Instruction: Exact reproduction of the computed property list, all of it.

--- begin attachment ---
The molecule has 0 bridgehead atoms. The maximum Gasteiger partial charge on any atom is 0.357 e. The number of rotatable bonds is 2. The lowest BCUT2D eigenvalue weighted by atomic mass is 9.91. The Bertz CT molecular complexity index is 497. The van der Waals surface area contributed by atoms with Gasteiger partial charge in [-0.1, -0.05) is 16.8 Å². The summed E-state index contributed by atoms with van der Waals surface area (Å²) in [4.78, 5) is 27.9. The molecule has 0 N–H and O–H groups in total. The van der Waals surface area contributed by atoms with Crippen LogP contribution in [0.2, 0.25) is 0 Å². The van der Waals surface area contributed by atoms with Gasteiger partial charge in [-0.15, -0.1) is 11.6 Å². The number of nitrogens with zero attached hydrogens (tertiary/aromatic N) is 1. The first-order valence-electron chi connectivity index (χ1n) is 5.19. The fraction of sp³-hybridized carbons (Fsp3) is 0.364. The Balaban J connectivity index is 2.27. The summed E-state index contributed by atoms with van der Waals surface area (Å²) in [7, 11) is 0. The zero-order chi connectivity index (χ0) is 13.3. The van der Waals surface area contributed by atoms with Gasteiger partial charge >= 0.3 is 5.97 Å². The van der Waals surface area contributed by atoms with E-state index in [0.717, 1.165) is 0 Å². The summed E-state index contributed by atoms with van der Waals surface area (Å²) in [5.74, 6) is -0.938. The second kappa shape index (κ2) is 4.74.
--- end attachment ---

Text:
The molecule has 0 bridgehead atoms. The maximum Gasteiger partial charge on any atom is 0.357 e. The number of rotatable bonds is 2. The lowest BCUT2D eigenvalue weighted by atomic mass is 9.91. The Bertz CT molecular complexity index is 497. The van der Waals surface area contributed by atoms with Gasteiger partial charge in [-0.1, -0.05) is 16.8 Å². The summed E-state index contributed by atoms with van der Waals surface area (Å²) in [4.78, 5) is 27.9. The molecule has 0 N–H and O–H groups in total. The van der Waals surface area contributed by atoms with Crippen LogP contribution in [0.2, 0.25) is 0 Å². The van der Waals surface area contributed by atoms with Gasteiger partial charge in [-0.15, -0.1) is 11.6 Å². The number of nitrogens with zero attached hydrogens (tertiary/aromatic N) is 1. The first-order valence-electron chi connectivity index (χ1n) is 5.19. The fraction of sp³-hybridized carbons (Fsp3) is 0.364. The Balaban J connectivity index is 2.27. The summed E-state index contributed by atoms with van der Waals surface area (Å²) in [7, 11) is 0. The zero-order chi connectivity index (χ0) is 13.3. The van der Waals surface area contributed by atoms with Gasteiger partial charge >= 0.3 is 5.97 Å². The van der Waals surface area contributed by atoms with E-state index in [0.717, 1.165) is 0 Å². The summed E-state index contributed by atoms with van der Waals surface area (Å²) in [5.74, 6) is -0.938. The second kappa shape index (κ2) is 4.74.